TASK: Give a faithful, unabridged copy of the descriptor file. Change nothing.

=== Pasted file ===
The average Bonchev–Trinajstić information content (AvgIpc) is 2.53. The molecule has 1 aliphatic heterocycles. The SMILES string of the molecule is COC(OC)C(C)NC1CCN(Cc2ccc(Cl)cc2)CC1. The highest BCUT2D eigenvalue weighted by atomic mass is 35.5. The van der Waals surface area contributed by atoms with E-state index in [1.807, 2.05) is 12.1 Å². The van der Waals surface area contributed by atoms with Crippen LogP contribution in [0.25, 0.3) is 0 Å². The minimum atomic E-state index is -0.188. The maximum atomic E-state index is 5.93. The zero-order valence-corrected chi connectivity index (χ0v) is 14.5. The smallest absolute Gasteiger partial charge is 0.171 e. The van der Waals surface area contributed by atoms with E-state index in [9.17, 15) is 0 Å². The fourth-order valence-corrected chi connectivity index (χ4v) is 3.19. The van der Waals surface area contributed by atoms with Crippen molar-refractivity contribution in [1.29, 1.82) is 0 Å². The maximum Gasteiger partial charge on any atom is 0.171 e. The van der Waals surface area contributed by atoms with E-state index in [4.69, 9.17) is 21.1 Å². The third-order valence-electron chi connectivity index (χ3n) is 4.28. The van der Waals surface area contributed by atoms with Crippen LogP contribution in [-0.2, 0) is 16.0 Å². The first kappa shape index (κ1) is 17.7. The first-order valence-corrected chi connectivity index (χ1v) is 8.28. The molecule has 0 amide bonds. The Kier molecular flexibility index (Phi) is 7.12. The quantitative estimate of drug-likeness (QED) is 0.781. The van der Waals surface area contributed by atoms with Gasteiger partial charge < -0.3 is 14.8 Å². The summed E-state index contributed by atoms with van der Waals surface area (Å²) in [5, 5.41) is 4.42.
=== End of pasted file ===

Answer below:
The average Bonchev–Trinajstić information content (AvgIpc) is 2.53. The molecule has 1 aliphatic heterocycles. The SMILES string of the molecule is COC(OC)C(C)NC1CCN(Cc2ccc(Cl)cc2)CC1. The highest BCUT2D eigenvalue weighted by atomic mass is 35.5. The van der Waals surface area contributed by atoms with E-state index in [1.807, 2.05) is 12.1 Å². The van der Waals surface area contributed by atoms with Crippen LogP contribution in [0.25, 0.3) is 0 Å². The minimum atomic E-state index is -0.188. The maximum atomic E-state index is 5.93. The zero-order valence-corrected chi connectivity index (χ0v) is 14.5. The smallest absolute Gasteiger partial charge is 0.171 e. The van der Waals surface area contributed by atoms with E-state index in [9.17, 15) is 0 Å². The fourth-order valence-corrected chi connectivity index (χ4v) is 3.19. The van der Waals surface area contributed by atoms with Crippen molar-refractivity contribution in [1.29, 1.82) is 0 Å². The maximum Gasteiger partial charge on any atom is 0.171 e. The van der Waals surface area contributed by atoms with E-state index in [4.69, 9.17) is 21.1 Å². The third-order valence-electron chi connectivity index (χ3n) is 4.28. The van der Waals surface area contributed by atoms with Crippen LogP contribution in [-0.2, 0) is 16.0 Å². The first kappa shape index (κ1) is 17.7. The first-order valence-corrected chi connectivity index (χ1v) is 8.28. The molecule has 0 amide bonds. The Kier molecular flexibility index (Phi) is 7.12. The quantitative estimate of drug-likeness (QED) is 0.781. The van der Waals surface area contributed by atoms with Gasteiger partial charge < -0.3 is 14.8 Å². The summed E-state index contributed by atoms with van der Waals surface area (Å²) in [5, 5.41) is 4.42.